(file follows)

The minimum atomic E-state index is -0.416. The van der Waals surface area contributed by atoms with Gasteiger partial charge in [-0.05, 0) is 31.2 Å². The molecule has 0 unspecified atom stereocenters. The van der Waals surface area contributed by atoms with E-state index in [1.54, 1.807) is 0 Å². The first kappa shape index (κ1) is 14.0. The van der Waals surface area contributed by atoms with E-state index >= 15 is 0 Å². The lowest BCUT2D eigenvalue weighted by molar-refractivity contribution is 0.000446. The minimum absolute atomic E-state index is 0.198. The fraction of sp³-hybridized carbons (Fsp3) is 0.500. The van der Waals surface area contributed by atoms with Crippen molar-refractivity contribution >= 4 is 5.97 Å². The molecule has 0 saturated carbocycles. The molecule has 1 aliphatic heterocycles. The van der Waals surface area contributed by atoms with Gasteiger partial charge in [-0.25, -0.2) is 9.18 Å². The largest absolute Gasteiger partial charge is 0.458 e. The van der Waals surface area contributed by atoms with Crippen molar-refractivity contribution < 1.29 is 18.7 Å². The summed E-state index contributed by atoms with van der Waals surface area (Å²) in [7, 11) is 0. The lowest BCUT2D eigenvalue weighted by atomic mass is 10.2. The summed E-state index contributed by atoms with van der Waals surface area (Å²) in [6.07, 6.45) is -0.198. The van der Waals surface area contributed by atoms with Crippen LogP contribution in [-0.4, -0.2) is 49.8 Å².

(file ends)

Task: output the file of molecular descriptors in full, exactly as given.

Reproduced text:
The minimum atomic E-state index is -0.416. The van der Waals surface area contributed by atoms with Gasteiger partial charge in [-0.05, 0) is 31.2 Å². The molecule has 0 unspecified atom stereocenters. The van der Waals surface area contributed by atoms with E-state index in [1.54, 1.807) is 0 Å². The first kappa shape index (κ1) is 14.0. The van der Waals surface area contributed by atoms with E-state index >= 15 is 0 Å². The lowest BCUT2D eigenvalue weighted by molar-refractivity contribution is 0.000446. The minimum absolute atomic E-state index is 0.198. The fraction of sp³-hybridized carbons (Fsp3) is 0.500. The van der Waals surface area contributed by atoms with Crippen molar-refractivity contribution >= 4 is 5.97 Å². The molecule has 0 saturated carbocycles. The molecule has 1 aliphatic heterocycles. The van der Waals surface area contributed by atoms with Gasteiger partial charge in [-0.25, -0.2) is 9.18 Å². The largest absolute Gasteiger partial charge is 0.458 e. The van der Waals surface area contributed by atoms with Crippen molar-refractivity contribution < 1.29 is 18.7 Å². The summed E-state index contributed by atoms with van der Waals surface area (Å²) in [7, 11) is 0. The lowest BCUT2D eigenvalue weighted by atomic mass is 10.2. The summed E-state index contributed by atoms with van der Waals surface area (Å²) in [6.07, 6.45) is -0.198. The van der Waals surface area contributed by atoms with Crippen LogP contribution in [-0.4, -0.2) is 49.8 Å².